Advertisement

Biological evaluation of hydrogenated rapeseed oil

  • G. A. Nolew
Technical

Abstract

A 91-day feeding study evaluated soybean oil, rapeseed oil, fully hydrogenated soybean oil, fully hydrogenated rapeseed oil, fully hydrogenated superglycerinated soybean oil and fully hydrogenated superglycerinated rapeseed oil at 7.5% of the diet in rats; a 16-wk feeding study evaluated soybean oil and the three rapeseed oils or fats at 15% of the diet. Each fat was fed to 40 rats as a mixture with soybean oil making up 20% of a semi-synthetic diet. No significant differences in body weight gains or diet-related pathology were seen in the 91-day study although the rats fed liquid rapeseed oil had slightly heavier hearts, kidneys and testes than the others. The rats fed the four fully hydrogenated fats ate more feed and had lower feed efficiencies than those fed oils but no differences were seen among the four hydrogenated fats. In the 16-wk feeding study, no pronounced pathology related to the diet was seen although the rats fed liquid rapeseed oil had a slightly higher incidence of histiocytic infiltration of cardiac muscle than the rats in the other groups. The female rats fed the three rapeseed oil fats gained significantly less weight and the females fed liquid rapeseed oil had enlarged hearts compared to the other groups. The absorbabilities of the six fats were measured in the 91-day study when fed as a mixture with soybean oil and as the sole source of dietary fat in a separate 15-day balance study. The four fully hydrogenated fats were poorly absorbed and the absorption of behenic acid from the two hydrogenated rapeseed oils was found to be 12% and 17% in the balance study and 8-40% in the feeding study. The adverse biological effects of unhydrogenated rapeseed oil containing erucic acid as reported in the literature do not occur with fully hydrogenated rapeseed oil. In addition, the low absorbability of the fully hydrogenated rapeseed oil is an added factor in its biological inertness.

Keywords

Erucic Acid Feed Consumption Behenic Acid Erucic Acid Content Histiocytic Infiltration 
These keywords were added by machine and not by the authors. This process is experimental and the keywords may be updated as the learning algorithm improves.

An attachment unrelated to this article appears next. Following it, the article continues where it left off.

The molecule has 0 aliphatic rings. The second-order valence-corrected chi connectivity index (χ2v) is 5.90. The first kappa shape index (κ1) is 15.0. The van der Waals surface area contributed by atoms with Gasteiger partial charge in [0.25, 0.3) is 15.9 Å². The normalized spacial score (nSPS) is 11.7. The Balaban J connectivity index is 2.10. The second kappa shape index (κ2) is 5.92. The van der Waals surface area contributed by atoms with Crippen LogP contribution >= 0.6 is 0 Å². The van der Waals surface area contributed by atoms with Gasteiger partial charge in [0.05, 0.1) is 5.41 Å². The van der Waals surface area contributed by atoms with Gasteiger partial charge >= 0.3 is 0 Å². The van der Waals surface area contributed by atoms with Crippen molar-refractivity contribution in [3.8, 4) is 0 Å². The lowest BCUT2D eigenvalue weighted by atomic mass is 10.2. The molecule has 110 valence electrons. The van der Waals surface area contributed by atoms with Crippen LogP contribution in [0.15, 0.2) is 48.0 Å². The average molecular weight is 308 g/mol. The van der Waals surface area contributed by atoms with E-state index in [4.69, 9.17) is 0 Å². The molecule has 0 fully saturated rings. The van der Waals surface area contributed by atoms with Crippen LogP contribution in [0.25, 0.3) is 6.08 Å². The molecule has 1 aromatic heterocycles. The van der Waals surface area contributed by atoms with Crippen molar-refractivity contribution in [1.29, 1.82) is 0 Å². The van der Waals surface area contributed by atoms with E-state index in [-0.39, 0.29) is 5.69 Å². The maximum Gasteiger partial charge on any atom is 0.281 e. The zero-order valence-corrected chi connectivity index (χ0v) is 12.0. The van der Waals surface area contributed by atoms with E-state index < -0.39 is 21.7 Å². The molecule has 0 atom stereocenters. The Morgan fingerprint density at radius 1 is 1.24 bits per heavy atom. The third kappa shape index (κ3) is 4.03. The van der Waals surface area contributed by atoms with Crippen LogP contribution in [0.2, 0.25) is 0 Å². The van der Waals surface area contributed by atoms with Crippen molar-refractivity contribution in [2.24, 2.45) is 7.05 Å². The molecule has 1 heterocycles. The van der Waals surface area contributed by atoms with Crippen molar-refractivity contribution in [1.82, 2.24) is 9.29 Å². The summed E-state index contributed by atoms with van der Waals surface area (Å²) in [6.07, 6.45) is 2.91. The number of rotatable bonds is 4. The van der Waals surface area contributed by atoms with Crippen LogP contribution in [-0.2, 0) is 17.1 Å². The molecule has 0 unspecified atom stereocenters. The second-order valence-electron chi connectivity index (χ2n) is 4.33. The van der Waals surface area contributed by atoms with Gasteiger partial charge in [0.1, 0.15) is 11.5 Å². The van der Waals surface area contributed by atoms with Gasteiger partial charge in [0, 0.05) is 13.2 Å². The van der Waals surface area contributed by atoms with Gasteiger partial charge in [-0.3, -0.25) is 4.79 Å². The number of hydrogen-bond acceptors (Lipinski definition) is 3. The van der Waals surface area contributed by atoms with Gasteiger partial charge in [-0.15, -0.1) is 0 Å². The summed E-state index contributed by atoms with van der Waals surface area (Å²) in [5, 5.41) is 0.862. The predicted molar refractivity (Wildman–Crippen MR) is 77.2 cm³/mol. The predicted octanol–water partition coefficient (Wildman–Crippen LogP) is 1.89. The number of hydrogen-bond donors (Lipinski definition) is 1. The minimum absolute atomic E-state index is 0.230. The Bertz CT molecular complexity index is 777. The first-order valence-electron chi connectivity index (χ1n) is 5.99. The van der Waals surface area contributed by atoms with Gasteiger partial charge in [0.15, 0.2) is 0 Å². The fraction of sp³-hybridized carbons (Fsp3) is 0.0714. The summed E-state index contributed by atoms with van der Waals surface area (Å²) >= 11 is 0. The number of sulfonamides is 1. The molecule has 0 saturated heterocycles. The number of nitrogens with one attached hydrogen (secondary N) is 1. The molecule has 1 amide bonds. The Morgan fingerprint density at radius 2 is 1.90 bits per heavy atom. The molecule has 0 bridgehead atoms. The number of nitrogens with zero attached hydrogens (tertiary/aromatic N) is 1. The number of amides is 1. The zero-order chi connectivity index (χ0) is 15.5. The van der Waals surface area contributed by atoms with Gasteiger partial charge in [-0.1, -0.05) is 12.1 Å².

Preview

Unable to display preview. Download preview PDF.

Unable to display preview. Download preview PDF.

References

  1. 1.
    Sanders, J.H., U.S. Patent 3,129,102, 1962.Google Scholar
  2. 2.
    Thomasson, H.J., and J. Boldingh, J. Nutr. 56:469 (1955).Google Scholar
  3. 3.
    Roine, P., E. Uksila, H. Teir and J. Rapola, Z. Ernährungswiss. 1: 118 (1960).CrossRefGoogle Scholar
  4. 4.
    Abdellatif, A.M.M., and R.O. Vles, Physiopathological Effects of Rapeseed Oil and Canbra Oil in Rats, Procedings, International Conference on the Science, Technology and Marketing of Rapeseed and Rapeseed Products, 1970, p. 423-434.Google Scholar
  5. 5.
    Beare-Rogers, J.L., E.A. Nera and H.A. Heggtveit, Nutr. Metab. 17: 213 (1974).Google Scholar
  6. 6.
    Rocquelin, G., D. Martin and R. Cluzan, Comparative Physiological Effects of Rapeseed and Canbra Oils in the Rat: Influence of the Ratio of Saturated to Monounsaturated Fatty Acids, Proceedings, International Conference on the Science, Technology and Marketing of Rapeseed and Rapeseed Products, 1970, p. 405-422.Google Scholar
  7. 7.
    Beare, J.L., J.A. Campbell, C.G. Youngs and B.M. Craig, Can. J. Biochem. Physiol. 41: 605 (1963).Google Scholar
  8. 8.
    Beare-Rogers, J.L., and E.A. Nera, Lipids 12(10): 769 (1977).CrossRefGoogle Scholar
  9. 9.
    Christiansen, E.N., M.S. Thomassen, R.Z. Christiansen, H. Osmundsen and K.R. Norum, Lipids 14(1O): 829 (1979).CrossRefGoogle Scholar
  10. 10.
    Zilversmit. D.B., and A.K. Davis, J. Lab. Clin. Med. 35:155 (1950).Google Scholar
  11. 11.
    Snedecor, G.W., and W.C. Cochran, Statistical Methods, Iowa State University Press, Ames, IA, 1967, ch. 10.Google Scholar
  12. 12.
    Scheffe, H., An Analysis of Variance for Paired Comparisons, J. Amer. Stat. Assoc. 47:381 (1952).CrossRefGoogle Scholar
  13. 13.
    Rocquelin, G., J.P. Sergiel, B. Martin, J. LeCler and R. Cluzan, JAOCS 48:728 (1970).Google Scholar
  14. 14.
    Beare, J.L., Food Mgtg. 32:378 (1957).Google Scholar
  15. 15.
    Abdellatif, A.M.M., and R.O. Vles, Nutr. Metab. 12: 285 (1970).Google Scholar
  16. 16.
    Beare-Rogers, J.L., Nutritional Aspects of Long-Chain Fatty Acids, Proceedings, International Conference on the Science, Technology and Marketing of Rapeseed and Rapeseed Products, St. Adele, Quebec, 1970, p. 450-465.Google Scholar
  17. 17.
    Mattson, F.H., and J.A. Streck, J. Nutr. 104:483 (1974).Google Scholar

Copyright information

© American Oil Chemists’ Society 1981

Authors and Affiliations

  • G. A. Nolew
    • 1
  1. 1.Miami Valley LaboratoriesThe Procter & Gamble CompanyCincinnati

Personalised recommendations